Can Trump's Trans Bathroom Decision Be Struck Down? Obama's Directive Also Faced Legal Challenges
Transgender activists and allies were left dismayed Wednesday: tThe administration of President Trump issued a reversal of President Obama's directive on school guidelines for transgender students. In a letter sent last year to schools nationwide, Obama had reaffirmed the federal government's commitment to ensuring that all students be provided equal rights and equal access to facilities corresponding to their gender identity. Though it fell short of legal force, the Obama directive did tie federal funding to compliance with their outlined protocol for transgender student protections. Defending the rollback of these guidelines, Attorney General Jeff Sessions argued that Obama's instructions lacked "sufficient legal basis." And in fact, the Obama administration's transgender policy has faced several legal challenges.
One of the highest-profile cases against the Obama administration came from the Federal District Court for the Northern District of Texas. Judge Reed O'Connor stopped the enforcement of Obama's transgender policy by taking up issue with the procedural implications of the new directive. He argued that the administration had issued "directives which contradict the existing legislative and regulatory text.”
As he went on to explain, O'Connor interprets previous laws as designating the right to decide a school policy on transgender accommodation to be held by districts and states, not the federal government.
Another example comes from the somewhat surprise move by the Supreme Court to agree to hear a case concerning a dispute between a Virginia high school and one of its transgender students. Gavin Grimm is a trans boy who attends Gloucester High School in Virginia. After initially being allowed to use the restroom and locker room designated for boys, the school board voted to require students to use facilities that corresponded to their sex at birth. Gloucester High School responded by providing a "unisex" facility for Grimm. He sued the school (Grimm to told NPR, "I'm not unisex. I'm a boy"), and a court found the school's policy "unlawful." However, the school appealed to the Supreme Court, and were granted a temporary injunction against the lower court, one that allows them to continue to keep Grimm from the boys' restroom. Gloucester High School has argued that any ruling otherwise would cause damage to “the basic expectations of bodily privacy” and “severe disruption to the school in the upcoming school year.”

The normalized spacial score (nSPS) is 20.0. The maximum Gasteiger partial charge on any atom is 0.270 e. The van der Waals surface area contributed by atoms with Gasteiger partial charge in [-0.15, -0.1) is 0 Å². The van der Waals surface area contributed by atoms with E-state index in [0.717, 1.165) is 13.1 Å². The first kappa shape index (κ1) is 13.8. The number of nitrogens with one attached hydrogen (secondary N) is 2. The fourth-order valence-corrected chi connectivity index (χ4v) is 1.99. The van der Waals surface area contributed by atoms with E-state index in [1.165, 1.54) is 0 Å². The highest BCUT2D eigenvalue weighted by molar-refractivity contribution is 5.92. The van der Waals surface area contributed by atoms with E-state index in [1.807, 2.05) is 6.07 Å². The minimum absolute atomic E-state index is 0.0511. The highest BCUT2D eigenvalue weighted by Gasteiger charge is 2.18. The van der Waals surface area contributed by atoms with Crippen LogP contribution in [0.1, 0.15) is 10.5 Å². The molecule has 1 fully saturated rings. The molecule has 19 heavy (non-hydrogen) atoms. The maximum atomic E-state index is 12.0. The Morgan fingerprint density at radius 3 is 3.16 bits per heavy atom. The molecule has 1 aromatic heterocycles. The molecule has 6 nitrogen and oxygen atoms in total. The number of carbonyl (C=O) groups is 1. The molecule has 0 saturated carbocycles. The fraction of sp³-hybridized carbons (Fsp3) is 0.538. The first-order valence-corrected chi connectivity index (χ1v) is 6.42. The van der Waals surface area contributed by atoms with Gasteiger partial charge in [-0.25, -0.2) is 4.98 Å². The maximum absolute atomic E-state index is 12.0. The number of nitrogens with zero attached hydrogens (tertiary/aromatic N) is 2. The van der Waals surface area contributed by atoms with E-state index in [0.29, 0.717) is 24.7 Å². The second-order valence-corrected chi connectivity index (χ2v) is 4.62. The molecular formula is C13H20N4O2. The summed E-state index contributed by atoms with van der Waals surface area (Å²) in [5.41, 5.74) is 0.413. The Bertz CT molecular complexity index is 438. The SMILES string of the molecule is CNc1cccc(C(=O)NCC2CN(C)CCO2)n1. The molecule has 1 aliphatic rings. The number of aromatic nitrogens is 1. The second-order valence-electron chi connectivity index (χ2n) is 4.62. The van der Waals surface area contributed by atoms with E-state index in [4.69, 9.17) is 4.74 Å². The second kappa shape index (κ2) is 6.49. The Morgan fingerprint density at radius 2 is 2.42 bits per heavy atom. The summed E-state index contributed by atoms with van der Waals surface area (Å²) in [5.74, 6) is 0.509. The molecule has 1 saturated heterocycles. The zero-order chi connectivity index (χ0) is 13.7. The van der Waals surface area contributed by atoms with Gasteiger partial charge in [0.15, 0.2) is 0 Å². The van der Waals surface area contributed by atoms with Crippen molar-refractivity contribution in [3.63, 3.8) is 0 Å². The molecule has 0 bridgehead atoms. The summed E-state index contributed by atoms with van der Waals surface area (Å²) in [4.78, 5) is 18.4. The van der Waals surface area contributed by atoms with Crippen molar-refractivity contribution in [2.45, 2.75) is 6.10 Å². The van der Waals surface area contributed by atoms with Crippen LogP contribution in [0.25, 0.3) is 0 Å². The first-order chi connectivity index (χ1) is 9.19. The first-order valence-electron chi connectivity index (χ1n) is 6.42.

One of the most complex ways transgender students are caught up in the legal system involves high school sports. For instance, in a current Texas case, several parents are suing Texas' University Interscholastic League (UIL) for demanding that Mack Beggs, a trans boy, compete on the girls' wrestling team.
UIL rules stipulate that students must play in accordance with the gender marked on their birth certificate. Since Beggs' birth certificate identifies him as "female," he had to join the girls' wrestling team. However, since Beggs takes testosterone, this presents a challenge to UIL rules that stipulate no such hormone supplements are permitted. The parents of his wrestling opponents worry that Beggs presents a physical threat to the other girls, given his testosterone intake. As German Lopez argues at Vox, this would not be an issue if UIL allowed student athletes to compete on gendered teams they identify with. However, one can easily imagine a reverse case, where a trans girl being allowed onto the girls' team could present similar questions about fairness and safety.
Because of the various legal complexities involved in all these cases, it is likely that we will see more challenges to school policies concerning transgender students in the months (years?) ahead.